July 2020 | ISE Magazine 29
Clearly, COVID-19 is a black swan event. The frequency
of black swan events has been increasing over the last three
decades, as evidenced by these events:
1990: Recession
2001: 9/11 terrorist attacks
2008: Mortgage crisis
2014: Ebola outbreak
2019: COVID-19 pandemic
Each of these black swan events had major impacts on the
economy and what was considered normal. In fact, all black
swan events result in creating the next normal.
How innovative and crisis disruptions
beget VUCA
As explained in my column (Page 22), the business world
has faced unprecedented levels of VUCA – volatility, uncer-
tainty, complexity and ambiguity. The concept of VUCA
was first introduced by the U.S. Army War College in 1987
to describe the world following the Cold War. The term
can also be applied to the business environment, where the
combination of innovative disruptions spurring from to-
day’s increasingly digital world and crisis disruptions like the
COVID-19 pandemic have a tremendous impact on supply
chains and commerce, producing the highest level of VUCA
in histor y.
Let’s take a look at how VUCA impacts supply chains and
commerce today and what businesses can do to overcome
these challenges:
Volatility. Volatility is all about change – the nature of
change and frequency of change. The nature of change is
best illustrated by bugs. Take, for example, the ant: when
a baby ant grows into an adult, it gets bigger, but there is
no change, which is represented as continuous improvement.
Grasshoppers experience transformation through changes in
wings and reproductive organs. Lastly, the caterpillar under-
goes a total metamorphosis, or reinvention, as it becomes a
buttery. The circle of life for companies requires comple-
tion of all three steps – continuous improvement, transfor-
mation and reinvention – to be successful in today’s digital
In addition to the nature of change, we also have to look at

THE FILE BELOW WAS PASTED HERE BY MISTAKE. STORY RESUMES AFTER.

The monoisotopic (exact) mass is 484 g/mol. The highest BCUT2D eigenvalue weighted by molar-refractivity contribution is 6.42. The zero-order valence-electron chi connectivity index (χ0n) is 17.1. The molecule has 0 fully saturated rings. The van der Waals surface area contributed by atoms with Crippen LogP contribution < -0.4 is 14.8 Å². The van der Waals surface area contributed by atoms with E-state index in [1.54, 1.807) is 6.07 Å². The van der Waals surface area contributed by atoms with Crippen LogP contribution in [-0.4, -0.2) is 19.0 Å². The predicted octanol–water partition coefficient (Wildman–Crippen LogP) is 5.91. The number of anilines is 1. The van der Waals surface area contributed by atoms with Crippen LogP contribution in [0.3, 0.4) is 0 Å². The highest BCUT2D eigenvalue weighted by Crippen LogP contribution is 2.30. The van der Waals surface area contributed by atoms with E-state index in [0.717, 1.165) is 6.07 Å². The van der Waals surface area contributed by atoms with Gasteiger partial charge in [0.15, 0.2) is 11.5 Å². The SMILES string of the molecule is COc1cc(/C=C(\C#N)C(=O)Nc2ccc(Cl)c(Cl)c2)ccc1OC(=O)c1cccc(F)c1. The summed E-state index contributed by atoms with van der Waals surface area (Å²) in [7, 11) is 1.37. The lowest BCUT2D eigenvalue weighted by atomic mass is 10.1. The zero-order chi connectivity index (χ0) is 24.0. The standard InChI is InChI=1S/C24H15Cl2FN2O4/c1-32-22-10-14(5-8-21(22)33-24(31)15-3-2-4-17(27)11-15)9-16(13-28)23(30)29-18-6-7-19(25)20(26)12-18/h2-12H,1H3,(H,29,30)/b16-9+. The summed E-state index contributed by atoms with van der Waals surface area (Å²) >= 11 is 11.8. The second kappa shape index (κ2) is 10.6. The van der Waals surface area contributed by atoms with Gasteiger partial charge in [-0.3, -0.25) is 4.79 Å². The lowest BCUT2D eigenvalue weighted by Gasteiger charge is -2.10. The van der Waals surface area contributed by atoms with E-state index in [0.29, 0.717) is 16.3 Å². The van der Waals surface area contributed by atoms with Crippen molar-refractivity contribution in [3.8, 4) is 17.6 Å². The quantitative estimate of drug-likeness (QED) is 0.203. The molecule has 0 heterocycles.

the frequency of change, also known as the “disruption cy-
cle.” As described earlier, the pursuit of the disruption cycle
is innovation and boldness that disrupt the status quo. Those
that successfully navigate all the way through the disruption
cycle and on to new innovation, courageous leadership and
new boldness will achieve profitable growth and value cre-
ation. Then the cycle repeats.
Uncertainty. We live in the most uncertain times in
world history. This high level of uncertainty makes it impos-
sible for us to make accurate predictions or dene standard
operating requirements. Instead of developing optimal solu-
tions, we need to focus on developing flexible supply chain
solutions that are capable of adapting and constantly evolving
to offer a series of options. When fast-food chain Popeyes
failed to accurately predict the popularity of its chicken sand-
wich, it blew through its entire inventory of the new menu
item more than a month earlier than projected.
Optionality is the new optimality. Since you cannot pre-
dict what the future holds, make sure you have the greatest
number of options available so when uncertainty hits, you
can move to the option that will meet the requirements of
that day, or moment.
Complexity. The rise of digitalization and increased
complexity of commerce today requires companies to “sell
anywhere” and embrace a unified performance. While
there used to be a clear distinction between retailers, dis-
tributors, manufacturers and wholesalers, those lines are now
blurred, from grocery stores developing their own private
label brands to consumer packaged goods (CPG) companies
creating their own e-commerce sites and selling direct-to-
consumer (D2C).
To achieve success, companies must “sh where the fish
are” by selling anywhere their customers are. This includes
diversifying sales strategy to incorporate all the channels
and methods used by each of your customer demographics.
When developing a strategy, companies must think beyond
traditional digital and physical channels and evaluate all op-
tions, including mobile, desktop, social media, retail e-com-
merce, marketplaces, brick-and-mortar and more.
When broadening your sales strategy, it is important to
maintain a single, unified supply chain, which is where com-
plexity comes into play. This complexity drives the need to
unify our channels, logistics, marketing and technology to
act like a single company – or supply chain – and provide
customers with a seamless shopping experience.
Ambiguity. As we enter a new era of business, there is a
haziness of reality, or inability to understand what is really
going to happen, that takes place across all companies and